How and When to Exfoliate Your Scalp, According to Hair Experts


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Regularly exfoliating your scalp is one of the most important ways to keep both your scalp and hair looking and feeling its best. Neglecting to exfoliate and cleanse your scalp can lead to dry scalp, itchy and flaky scalp, dull hair, clogged hair follicles, and more. On the other hand, when you exfoliate regularly, you can potentially experience hair growth, less oily scalp, and even shinier hair.

Does it sound too good to be true? We got our experts—trichologist Vincent De Marco, board-certified dermatologist Debra Jaliman, and beauty expert Lucy Vincent—to spill the tea on all things scalp exfoliation.

Keep scrolling to learn all about scalp exfoliation, from the benefits to the best exfoliating products.

Meet the Expert

  • Vincent De Marco is a Los Angeles-based hairstylist and trichologist.
  • Debra Jaliman is a board-certified dermatologist based on the Upper East Side in Manhattan.
  • Lucy Vincent is a beauty expert and founder of Sans Ceuticals, a clean and sustainable hair, skin, and body care brand.

What Is Scalp Exfoliation?

Exfoliation refers to lifting away dead skin cells and debris by either a chemical or naturally-sourced product. According to Jaliman, scalp care is crucial as it’s where the hair follicles are and where hair grows from. "Scalp exfoliation makes way for fresh skin and hair follicles to grow healthy hair," she explains. "Many people pay more attention to their hair rather than their scalp, but the truth is that a healthy scalp will produce healthy hair."

Vincent agrees, adding that exfoliation is essential for keeping the hair and scalp in top condition. "It removes scalp buildup, allowing our natural oils to keep the hair and scalp nourished and healthy. Our natural sebum keeps everything in check, preventing dry scalp. It also allows oils to nourish and protect our hair's mid-lengths and ends. On the flip side, an overproduction or buildup of sebum on the scalp can feed the Malassezia furfur yeast that can lead to dandruff, hence exfoliation is key."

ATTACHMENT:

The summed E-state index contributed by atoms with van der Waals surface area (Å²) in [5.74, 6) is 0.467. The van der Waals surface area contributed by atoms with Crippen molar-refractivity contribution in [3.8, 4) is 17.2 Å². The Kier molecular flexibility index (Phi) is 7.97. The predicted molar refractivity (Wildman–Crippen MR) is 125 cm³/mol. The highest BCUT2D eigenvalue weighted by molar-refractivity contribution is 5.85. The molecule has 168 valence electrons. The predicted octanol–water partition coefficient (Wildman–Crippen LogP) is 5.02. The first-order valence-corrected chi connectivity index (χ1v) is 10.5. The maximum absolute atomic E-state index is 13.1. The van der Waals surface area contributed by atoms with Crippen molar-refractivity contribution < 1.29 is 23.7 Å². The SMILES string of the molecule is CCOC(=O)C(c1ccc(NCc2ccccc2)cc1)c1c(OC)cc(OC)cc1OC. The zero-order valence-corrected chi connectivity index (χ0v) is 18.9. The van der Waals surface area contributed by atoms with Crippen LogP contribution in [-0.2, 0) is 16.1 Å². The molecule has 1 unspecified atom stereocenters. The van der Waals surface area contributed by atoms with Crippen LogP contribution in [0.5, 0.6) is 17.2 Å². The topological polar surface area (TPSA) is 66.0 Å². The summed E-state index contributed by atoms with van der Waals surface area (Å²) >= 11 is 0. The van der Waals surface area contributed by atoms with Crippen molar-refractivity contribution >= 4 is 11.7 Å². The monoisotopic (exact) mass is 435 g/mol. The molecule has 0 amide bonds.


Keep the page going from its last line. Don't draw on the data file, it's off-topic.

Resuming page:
The Benefits of Scalp Exfoliation

All of our experts agree that exfoliating the scalp comes with a slew of benefits.

  • Removes buildup: "Not exfoliating your scalp can cause buildup and also dandruff," says Jaliman. "When there is buildup, our hair follicles are blocked and hair does not grow as healthy, but exfoliating helps to keep the scalp free of buildup." Vincent agrees, noting that exfoliation removes product buildup such as hair spray, gel, and other styling products.
  • Encourages hair growth: Using a scalp exfoliator consistently can create a healthy environment for hair to grow: "By removing dead skin cells on the scalp, you're lowering the enzyme population that contributes to the natural shed rate," explains De Marco, who relates scalp exfoliation to dusting your home. "You can't expect to never dust your home and continue living a healthy life. The same is true with your scalp." Vincent also says that removing dead skin cells also encourages cellular turnover on your scalp, allowing for fresh, healthy new cells to surface.
  • Promotes shiny hair: Jaliman notes that when you exfoliate your scalp, you're clearing up the follicles from which the hair grows. "Your hair will grow in healthier, making it look shinier," she says. Plus, scalp exfoliators might help to remove temporary hard water deposits in any buildup from haircare products.